UK gives £100m to help avert maternal deaths

British support for women in Uganda and South Africa will help prevent more than 7,000 maternal deaths, International Development Secretary Andrew Mitchell said.

More than £100m of UK aid is to be spent on projects to increase the use of contraception and give pregnant women better access to medical expertise and technology.

Uganda will receive £92m in aid and South Africa will get £17m, the money coming from previous commitments by Britain towards meeting the Millennium Development Goals.

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In South Africa, training in obstetric and neonatal emergencies is to be given to doctors, nurses and midwives in areas with some of the worst records on maternal health.

Post-natal care is to be improved with technology to track the attendance of mothers at appointments in a scheme to prevent the transmission to children of HIV and Aids.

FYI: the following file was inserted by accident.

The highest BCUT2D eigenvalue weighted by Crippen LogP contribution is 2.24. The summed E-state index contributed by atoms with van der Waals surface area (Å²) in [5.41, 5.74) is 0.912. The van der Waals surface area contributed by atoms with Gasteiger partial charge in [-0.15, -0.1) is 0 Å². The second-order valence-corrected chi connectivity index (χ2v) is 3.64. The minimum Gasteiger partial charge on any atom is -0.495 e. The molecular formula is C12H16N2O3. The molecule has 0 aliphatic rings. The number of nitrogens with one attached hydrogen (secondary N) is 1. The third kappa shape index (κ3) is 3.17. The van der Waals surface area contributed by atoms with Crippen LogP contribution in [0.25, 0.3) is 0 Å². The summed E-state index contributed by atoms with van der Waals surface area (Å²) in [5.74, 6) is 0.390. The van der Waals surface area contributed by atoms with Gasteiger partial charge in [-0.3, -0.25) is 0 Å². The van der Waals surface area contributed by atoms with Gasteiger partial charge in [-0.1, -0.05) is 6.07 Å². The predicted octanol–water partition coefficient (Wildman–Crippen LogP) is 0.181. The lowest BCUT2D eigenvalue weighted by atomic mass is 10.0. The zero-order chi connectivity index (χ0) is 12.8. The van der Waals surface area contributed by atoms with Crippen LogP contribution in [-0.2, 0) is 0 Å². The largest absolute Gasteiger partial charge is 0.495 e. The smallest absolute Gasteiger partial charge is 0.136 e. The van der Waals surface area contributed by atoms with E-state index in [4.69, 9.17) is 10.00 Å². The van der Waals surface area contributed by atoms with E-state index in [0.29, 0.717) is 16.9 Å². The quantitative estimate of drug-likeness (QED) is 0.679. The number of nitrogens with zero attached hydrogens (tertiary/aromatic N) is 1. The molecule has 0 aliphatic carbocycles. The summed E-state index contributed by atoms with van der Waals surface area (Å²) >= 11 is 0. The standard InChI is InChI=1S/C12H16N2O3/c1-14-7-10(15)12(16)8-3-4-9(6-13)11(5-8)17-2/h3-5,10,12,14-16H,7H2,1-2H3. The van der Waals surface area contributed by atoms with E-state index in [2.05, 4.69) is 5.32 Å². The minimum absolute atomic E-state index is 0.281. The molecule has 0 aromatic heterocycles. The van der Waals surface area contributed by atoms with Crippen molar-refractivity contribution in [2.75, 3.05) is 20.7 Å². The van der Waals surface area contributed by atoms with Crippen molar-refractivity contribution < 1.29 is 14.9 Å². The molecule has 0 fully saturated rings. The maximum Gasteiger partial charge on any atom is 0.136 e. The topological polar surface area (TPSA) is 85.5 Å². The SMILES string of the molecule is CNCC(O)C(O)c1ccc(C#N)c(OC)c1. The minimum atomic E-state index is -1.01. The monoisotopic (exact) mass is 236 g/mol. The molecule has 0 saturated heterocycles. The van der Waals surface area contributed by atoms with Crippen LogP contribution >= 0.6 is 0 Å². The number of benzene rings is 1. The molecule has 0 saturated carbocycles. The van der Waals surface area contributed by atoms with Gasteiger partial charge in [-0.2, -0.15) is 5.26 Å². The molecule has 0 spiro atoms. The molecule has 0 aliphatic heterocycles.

In Uganda, there will be projects to increase awareness and access to family planning and to vaccinate babies against diphtheria, whooping cough and tetanus.

The country’s hospitals and clinics will be properly staffed and fully stocked with antibiotics, anti-malarial drugs, vaccines and contraceptives.

Mr Mitchell said: “In some of the world’s poorest countries a girl born today has more chance of dying in childbirth than she does of completing primary school.”